Anyone in IT will tell you that airline reservation systems are one of the classic “highly available” computer systems. This particularly applies to a customer-facing online booking system. These systems are the kind that have many servers, lots of redundant components, and an architecture that ensures that no matter what happens, the thing just keeps running. Has anyone ever heard of a heavily used web site that goes down for an entire weekend just to upgrade? Would Amazon do it? Has anyone ever done it?
I’m just trying to picture the meeting where the head of IT tries to explain to the management how the upgrade process will work. They say they have had the new system in development for 12 months, and this is what they come up with for an upgrade plan? How long do you think a web site upgrade should take? If they were developing it for this long, they would have a development version, a staging (pre-live) version. If they followed industry best practice when it comes to deploying new web sites, the changeover from one site to the other to go live should be a very quick process indeed.
And when do you think people most often book flights on budget airlines? Might it be over the weekend? That’s just my educated guess. The IT staff who operate the current web site would be able to tell you exactly when the site is most in use. Do you think this was taken into consideration when planning the upgrade?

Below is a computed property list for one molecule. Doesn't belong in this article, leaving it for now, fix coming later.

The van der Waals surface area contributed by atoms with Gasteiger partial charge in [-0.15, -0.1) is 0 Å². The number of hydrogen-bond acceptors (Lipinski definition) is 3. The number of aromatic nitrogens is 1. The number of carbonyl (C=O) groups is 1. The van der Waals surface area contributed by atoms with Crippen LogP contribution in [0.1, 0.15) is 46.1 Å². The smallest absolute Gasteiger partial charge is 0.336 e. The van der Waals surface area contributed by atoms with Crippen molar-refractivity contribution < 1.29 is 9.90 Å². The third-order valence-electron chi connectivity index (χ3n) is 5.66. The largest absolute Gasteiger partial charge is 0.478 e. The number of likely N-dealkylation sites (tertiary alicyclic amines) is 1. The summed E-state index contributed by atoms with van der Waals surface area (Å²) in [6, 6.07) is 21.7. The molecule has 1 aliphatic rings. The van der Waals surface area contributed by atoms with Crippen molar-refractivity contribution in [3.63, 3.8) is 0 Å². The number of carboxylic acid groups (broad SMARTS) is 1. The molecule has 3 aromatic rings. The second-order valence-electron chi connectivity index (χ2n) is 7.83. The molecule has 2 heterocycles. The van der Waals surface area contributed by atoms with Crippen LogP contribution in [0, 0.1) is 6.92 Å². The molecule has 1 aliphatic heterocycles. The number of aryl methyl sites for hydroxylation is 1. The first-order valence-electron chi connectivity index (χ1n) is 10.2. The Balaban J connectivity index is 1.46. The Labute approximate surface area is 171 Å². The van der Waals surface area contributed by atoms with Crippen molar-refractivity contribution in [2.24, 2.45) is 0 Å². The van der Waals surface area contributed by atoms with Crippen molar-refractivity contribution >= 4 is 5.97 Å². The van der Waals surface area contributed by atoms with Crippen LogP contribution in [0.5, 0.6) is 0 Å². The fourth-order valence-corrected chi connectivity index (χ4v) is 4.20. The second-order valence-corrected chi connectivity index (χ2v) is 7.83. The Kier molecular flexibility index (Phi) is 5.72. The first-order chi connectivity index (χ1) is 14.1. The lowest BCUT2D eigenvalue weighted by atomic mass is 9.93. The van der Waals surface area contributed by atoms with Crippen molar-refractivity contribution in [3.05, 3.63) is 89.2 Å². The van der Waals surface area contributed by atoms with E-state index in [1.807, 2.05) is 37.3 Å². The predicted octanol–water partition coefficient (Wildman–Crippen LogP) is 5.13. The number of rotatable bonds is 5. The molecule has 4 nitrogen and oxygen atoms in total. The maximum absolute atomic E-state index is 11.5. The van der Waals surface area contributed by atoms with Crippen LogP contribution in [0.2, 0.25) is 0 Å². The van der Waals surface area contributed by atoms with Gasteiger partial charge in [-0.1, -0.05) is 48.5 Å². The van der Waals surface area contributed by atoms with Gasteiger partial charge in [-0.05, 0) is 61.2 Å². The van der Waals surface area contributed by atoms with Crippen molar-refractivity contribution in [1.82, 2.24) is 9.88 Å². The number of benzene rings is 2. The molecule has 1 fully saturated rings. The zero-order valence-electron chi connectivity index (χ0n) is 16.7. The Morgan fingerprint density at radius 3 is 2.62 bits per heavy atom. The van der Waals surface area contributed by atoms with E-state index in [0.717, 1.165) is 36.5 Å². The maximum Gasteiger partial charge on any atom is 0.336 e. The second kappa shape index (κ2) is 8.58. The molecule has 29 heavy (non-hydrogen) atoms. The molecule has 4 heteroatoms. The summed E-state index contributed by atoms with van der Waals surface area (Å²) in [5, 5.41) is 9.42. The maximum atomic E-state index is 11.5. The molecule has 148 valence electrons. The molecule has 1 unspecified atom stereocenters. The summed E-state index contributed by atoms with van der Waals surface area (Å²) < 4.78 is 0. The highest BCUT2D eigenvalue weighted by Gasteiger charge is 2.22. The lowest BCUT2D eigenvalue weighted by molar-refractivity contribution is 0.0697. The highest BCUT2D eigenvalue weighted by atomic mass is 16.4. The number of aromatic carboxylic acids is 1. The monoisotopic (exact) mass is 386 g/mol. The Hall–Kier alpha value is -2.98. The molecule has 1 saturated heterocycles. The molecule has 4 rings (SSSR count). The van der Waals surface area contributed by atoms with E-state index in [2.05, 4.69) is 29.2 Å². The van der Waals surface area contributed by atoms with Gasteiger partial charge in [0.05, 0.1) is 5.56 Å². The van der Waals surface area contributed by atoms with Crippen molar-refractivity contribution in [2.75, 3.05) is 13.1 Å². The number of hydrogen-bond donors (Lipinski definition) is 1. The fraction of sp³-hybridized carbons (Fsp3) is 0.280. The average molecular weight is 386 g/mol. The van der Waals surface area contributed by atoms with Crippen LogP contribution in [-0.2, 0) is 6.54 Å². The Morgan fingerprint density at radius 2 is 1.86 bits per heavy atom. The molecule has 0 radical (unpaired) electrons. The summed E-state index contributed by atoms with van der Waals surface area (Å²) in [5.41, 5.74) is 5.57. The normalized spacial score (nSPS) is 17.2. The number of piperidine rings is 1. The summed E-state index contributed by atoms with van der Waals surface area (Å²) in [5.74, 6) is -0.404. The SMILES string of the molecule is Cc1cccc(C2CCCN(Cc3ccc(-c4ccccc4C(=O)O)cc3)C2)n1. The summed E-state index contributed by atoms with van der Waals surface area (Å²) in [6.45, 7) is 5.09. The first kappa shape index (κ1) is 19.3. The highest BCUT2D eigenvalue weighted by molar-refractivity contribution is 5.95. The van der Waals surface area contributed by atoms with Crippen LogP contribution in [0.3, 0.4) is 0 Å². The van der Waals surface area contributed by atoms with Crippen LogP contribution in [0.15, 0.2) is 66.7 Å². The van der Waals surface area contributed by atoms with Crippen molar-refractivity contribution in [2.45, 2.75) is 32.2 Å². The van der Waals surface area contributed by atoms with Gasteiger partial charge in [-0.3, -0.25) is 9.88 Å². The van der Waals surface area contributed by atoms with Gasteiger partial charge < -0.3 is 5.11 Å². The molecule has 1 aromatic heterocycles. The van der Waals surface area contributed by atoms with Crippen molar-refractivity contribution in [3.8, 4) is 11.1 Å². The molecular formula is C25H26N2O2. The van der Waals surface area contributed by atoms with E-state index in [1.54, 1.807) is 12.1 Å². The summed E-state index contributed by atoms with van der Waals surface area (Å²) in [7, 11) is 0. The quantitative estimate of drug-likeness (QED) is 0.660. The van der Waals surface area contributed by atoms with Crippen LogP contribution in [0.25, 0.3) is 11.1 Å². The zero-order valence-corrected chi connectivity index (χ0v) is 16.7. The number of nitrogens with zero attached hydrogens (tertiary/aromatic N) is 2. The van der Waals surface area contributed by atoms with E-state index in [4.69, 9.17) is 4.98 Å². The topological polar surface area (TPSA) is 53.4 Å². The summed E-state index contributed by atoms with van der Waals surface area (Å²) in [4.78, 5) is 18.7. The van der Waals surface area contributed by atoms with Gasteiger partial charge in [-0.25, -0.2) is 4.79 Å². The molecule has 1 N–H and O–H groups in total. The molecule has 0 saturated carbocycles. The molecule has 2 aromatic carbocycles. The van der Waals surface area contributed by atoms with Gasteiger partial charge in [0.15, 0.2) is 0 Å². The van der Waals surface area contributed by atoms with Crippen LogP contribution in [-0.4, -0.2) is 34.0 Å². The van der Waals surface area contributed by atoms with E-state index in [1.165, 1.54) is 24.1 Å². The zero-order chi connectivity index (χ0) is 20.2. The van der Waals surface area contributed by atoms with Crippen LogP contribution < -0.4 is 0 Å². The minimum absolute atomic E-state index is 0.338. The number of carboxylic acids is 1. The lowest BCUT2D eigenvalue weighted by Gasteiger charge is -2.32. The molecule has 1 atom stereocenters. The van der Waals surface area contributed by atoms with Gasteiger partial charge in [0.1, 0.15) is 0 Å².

You have to wonder if this comes down to cost. The IT person says: “well, if you want a staging version and an instant upgrade, that will be an extra million dollars” (not unreasonable for a project this size). And the manager (who knows nothing about IT and not too much about marketing) thinks about his profit-share bonus and says: “Naaahh, we can be offline for a weekend, no-one will really care”. Or maybe he’s an airline industry veteran, and he’s thinking … well, it takes more than a weekend to upgrade an Airbus A320, so why not let those geeks work through and get it done?!
Of course, did they consider the true cost of this upgrade. I know it’s damn hard to get Tiger on the phone (they are so cheap they don’t even pay for a 1300 number), but their web site is pretty fast and reliable. I’m sure Virgin are chomping at the bit offering some huge specials this weekend to woo prospective customers who are inconvenienced. So the question is: did the marketing people at Jetstar have a say in the implementation plan for the new booking system?
I reckon this might just go down as the stupidest planned web site upgrade in IT history.